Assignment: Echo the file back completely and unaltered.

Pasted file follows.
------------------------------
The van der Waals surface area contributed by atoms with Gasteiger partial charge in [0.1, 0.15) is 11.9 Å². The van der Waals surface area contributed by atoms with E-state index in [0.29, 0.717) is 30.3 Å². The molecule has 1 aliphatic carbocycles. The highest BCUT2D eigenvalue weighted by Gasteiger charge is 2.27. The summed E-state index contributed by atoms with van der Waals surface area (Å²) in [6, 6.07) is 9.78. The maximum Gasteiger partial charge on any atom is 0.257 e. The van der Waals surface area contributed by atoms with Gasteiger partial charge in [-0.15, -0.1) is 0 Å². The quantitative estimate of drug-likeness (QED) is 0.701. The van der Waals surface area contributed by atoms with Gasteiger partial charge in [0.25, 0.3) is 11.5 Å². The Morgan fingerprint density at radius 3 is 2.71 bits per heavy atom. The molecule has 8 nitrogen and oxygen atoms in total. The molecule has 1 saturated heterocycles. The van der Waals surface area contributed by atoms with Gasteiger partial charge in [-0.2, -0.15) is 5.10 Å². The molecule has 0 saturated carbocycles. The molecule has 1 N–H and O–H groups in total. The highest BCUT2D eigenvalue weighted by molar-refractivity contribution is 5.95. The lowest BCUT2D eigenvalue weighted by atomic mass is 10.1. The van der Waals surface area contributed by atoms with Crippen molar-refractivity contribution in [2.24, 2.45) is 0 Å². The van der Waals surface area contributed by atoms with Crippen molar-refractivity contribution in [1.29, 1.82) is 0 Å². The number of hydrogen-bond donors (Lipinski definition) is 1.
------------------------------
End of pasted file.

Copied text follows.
The van der Waals surface area contributed by atoms with Gasteiger partial charge in [0.1, 0.15) is 11.9 Å². The van der Waals surface area contributed by atoms with E-state index in [0.29, 0.717) is 30.3 Å². The molecule has 1 aliphatic carbocycles. The highest BCUT2D eigenvalue weighted by Gasteiger charge is 2.27. The summed E-state index contributed by atoms with van der Waals surface area (Å²) in [6, 6.07) is 9.78. The maximum Gasteiger partial charge on any atom is 0.257 e. The van der Waals surface area contributed by atoms with Gasteiger partial charge in [-0.15, -0.1) is 0 Å². The quantitative estimate of drug-likeness (QED) is 0.701. The van der Waals surface area contributed by atoms with Gasteiger partial charge in [0.25, 0.3) is 11.5 Å². The Morgan fingerprint density at radius 3 is 2.71 bits per heavy atom. The molecule has 8 nitrogen and oxygen atoms in total. The molecule has 1 saturated heterocycles. The van der Waals surface area contributed by atoms with Gasteiger partial charge in [-0.2, -0.15) is 5.10 Å². The molecule has 0 saturated carbocycles. The molecule has 1 N–H and O–H groups in total. The highest BCUT2D eigenvalue weighted by molar-refractivity contribution is 5.95. The lowest BCUT2D eigenvalue weighted by atomic mass is 10.1. The van der Waals surface area contributed by atoms with Crippen molar-refractivity contribution in [2.24, 2.45) is 0 Å². The van der Waals surface area contributed by atoms with Crippen molar-refractivity contribution in [1.29, 1.82) is 0 Å². The number of hydrogen-bond donors (Lipinski definition) is 1.